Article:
View: The view icon is an instance of the object UIView and represents the visual layout that will be loaded and displayed on the iPhone’s screen. You can double-click view icons to open and edit them with the IB tools, as shown in Figure 2.

Figure 2. Double-click the view icon to open and edit the iPhone application GUI.

Views are hierarchical in nature. This means that as you add controls to your interface, they will be contained within the view. You can even add views within views to cluster controls or create visual elements that can be shown or hidden as a group. Because a view can contain many other objects, I recommend using the list or column view of the Document window to make sure that you can view the full hierarchy of objects you’ve created in an XIB file. To change the document view, click the view mode icon on the Document window toolbar (see Figure 3).

Figure 3. Using the list view mode ensures that you can see all of the objects in your XIB files. Here an XIB with a full interface and view hierarchy is displayed.

Did You Know?

At its most basic level, a view (UIView) is a rectangular region that can contain content and respond to user events (touches and so forth). All the controls (buttons, fields, and so on) that you’ll add to a view are, in fact, subclasses of UIView. This isn’t necessarily something you need to be worried about, except that you’ll be encountering documentation that refers to buttons and other interface elements referred to as subviews and the views that contain them as superviews.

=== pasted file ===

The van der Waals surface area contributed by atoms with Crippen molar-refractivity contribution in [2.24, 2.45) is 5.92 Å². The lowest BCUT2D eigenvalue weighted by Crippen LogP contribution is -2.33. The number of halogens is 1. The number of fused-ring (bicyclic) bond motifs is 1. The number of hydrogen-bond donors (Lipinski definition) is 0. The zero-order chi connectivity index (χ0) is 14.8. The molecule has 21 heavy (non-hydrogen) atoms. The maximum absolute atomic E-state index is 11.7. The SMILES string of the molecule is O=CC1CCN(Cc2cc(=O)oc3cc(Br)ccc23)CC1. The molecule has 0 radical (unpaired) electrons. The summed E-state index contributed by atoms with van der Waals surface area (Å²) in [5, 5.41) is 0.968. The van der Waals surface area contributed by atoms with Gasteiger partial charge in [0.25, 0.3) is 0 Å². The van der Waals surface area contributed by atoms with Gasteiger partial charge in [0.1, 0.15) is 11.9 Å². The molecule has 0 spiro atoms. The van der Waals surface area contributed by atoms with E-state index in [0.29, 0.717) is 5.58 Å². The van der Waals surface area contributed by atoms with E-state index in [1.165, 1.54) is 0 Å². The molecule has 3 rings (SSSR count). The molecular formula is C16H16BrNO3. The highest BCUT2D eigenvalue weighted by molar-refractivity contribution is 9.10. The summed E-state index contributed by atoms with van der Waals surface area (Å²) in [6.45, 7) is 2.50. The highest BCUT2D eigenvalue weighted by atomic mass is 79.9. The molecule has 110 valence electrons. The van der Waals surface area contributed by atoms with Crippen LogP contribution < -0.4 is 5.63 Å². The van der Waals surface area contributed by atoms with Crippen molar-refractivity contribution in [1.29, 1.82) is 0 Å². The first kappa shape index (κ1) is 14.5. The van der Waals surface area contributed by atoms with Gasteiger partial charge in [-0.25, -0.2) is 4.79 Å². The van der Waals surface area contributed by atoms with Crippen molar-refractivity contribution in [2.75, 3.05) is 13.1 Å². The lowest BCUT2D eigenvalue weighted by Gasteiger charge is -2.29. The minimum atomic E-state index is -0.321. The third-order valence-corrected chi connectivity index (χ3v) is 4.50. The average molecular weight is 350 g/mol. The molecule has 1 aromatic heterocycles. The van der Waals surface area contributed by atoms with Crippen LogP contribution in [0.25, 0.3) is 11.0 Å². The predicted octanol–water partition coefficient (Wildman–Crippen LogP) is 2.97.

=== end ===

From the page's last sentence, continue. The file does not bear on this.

Just keep in the back of your mind that pretty much everything you see on the iPhone screen can be considered a “view” and the terminology will seem a little less alien.

Working with the Document Icons

The Document window shows icons for objects in your application, but what good are they? Aside from presenting a nice list, do the Document window icons provide any functionality?

Absolutely! These icons give you a visual means of referring to the objects they represent. You will interact with the icons by dragging to and from them to create the connections that drive your application’s features.

Consider an onscreen control, such as a button, that needs to be able to trigger an action in your code. By dragging from the button to the File’s Owner icon, you can create a connection from the GUI element you’ve drawn to a method you’ve written in the object that loaded the XIB file.

We’ll go through a hands-on example later this hour so that you can get a feel for how this works. Before we do that, however, let’s take a look at how you go about turning a blank view into an interface masterpiece.